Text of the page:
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'.Eryngium giganteum - this one I wrote about in the magazine but just wanted to show you what a fine and handsome corpse this plant makes. Still maintaining its shape long into the winter. It also looks great with grasses.
.However, this is not taking full advantage of the adaptability of this plant; it is a shrub that thrives on pruning. You hack a bit off and it will come back at you with ten new shoots. As a result it is easy to shape and can be used as a very effective architectural plant
should grow this tree (sorry if I'm sounding a bit bossy): its leaves are finely shaped (like a sort of muscular maple leaf); its bark is pale and slightly corky; it produces rather charming fruits called gumballs but, more than anything, its autumn
of its own? A good question: the answer is here.It will come as no surprise to know that parrotias are part of the same family as witchhazels, which have the same shaggy, sea anemone-shaped flowers. Witchazel flowers can be even more spectacular than
than Allium species. Then they send up tall slender stems (about 1.2m) topped with a tight bud, shaped like a torpedo. Over the next few weeks this bud gets fatter and fatter, while the membrane holding it in gets thinner and more papery. Some of you
that it is Parthenocissus tricuspidata, otherwise known as Boston Ivy. The leaves are a very distinctive three-lobed shape and are about 20cm long: we sometimes use them to cover plates (like brilliantly coloured doilies, but classier). Cheese in particular looks wonderful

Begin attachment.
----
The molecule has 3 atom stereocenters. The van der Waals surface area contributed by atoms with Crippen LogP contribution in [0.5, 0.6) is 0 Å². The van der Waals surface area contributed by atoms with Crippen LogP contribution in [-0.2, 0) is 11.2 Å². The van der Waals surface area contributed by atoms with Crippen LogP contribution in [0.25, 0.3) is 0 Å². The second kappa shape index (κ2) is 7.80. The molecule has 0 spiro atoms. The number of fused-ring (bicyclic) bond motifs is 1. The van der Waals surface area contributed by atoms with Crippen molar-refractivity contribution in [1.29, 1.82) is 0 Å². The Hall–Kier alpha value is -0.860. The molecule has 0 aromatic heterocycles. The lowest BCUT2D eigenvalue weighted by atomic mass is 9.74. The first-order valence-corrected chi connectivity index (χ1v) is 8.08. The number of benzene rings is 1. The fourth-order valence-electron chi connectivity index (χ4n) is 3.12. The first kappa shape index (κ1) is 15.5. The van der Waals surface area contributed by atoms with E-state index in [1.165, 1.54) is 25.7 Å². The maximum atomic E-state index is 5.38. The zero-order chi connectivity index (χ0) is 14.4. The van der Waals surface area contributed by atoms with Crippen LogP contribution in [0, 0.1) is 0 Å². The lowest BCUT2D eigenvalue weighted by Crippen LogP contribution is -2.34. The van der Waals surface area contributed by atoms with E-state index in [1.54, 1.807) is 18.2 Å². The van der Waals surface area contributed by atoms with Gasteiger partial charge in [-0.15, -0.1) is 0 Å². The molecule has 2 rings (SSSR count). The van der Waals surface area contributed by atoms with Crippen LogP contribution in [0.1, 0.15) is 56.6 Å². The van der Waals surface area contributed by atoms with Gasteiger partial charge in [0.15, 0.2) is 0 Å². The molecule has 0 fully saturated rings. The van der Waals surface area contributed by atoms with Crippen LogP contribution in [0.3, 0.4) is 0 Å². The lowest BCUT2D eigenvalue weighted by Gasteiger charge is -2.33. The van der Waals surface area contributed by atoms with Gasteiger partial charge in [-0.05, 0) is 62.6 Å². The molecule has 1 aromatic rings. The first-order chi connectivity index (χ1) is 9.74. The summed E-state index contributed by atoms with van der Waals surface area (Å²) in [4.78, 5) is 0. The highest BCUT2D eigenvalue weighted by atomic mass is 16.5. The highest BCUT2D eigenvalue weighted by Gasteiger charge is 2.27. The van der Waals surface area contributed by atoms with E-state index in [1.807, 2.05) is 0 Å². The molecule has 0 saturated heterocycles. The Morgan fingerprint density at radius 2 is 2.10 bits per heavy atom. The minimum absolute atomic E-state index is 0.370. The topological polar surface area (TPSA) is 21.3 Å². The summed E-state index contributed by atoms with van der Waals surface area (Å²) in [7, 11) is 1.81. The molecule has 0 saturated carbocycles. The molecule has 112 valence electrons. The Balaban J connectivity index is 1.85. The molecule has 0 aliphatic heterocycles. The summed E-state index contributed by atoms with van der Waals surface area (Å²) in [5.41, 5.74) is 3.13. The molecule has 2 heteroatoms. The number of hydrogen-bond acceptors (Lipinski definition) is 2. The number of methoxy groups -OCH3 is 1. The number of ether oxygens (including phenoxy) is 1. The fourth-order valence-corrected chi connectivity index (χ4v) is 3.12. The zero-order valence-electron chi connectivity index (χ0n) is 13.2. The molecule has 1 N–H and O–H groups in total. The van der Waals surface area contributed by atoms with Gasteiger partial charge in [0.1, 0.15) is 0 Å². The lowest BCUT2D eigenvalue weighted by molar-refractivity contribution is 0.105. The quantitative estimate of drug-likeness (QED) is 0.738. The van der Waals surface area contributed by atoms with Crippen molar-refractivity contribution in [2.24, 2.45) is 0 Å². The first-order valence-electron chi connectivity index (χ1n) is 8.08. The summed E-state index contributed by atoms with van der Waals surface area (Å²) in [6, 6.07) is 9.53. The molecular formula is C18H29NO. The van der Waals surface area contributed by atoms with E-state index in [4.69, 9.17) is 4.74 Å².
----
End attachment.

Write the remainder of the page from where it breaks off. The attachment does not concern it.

stuff.If it rains or is too cold then you can always take refuge in the vast glasshouse and look at pineapples and vulgarly shaped dangling bananas. There was also a spectacularly flowered Sparmannia africana - if you have a big conservatory
Showers', a shorter variety, with almost starry shaped flowers.Philadelphus tomentosus, another large one, but it will take more shade than many.If they get a bit unruly then prune them all directly after flowering.June smells like philadelphus.
and bumps will make them adopt unnecessarily distorted shapes. Oh, and don't add too much manure, as that will make them fork. The roots are best harvested after the frost has been, as the cold tends to make them much sweeter and more delicious.My wife
size, the right shape and then a lot of swearing as somehow this thing was roped onto the top of my car and hauled back home. Even then all was not yet rosy - on one occasion a closer inspection of the tree revealed that there were far fewer branches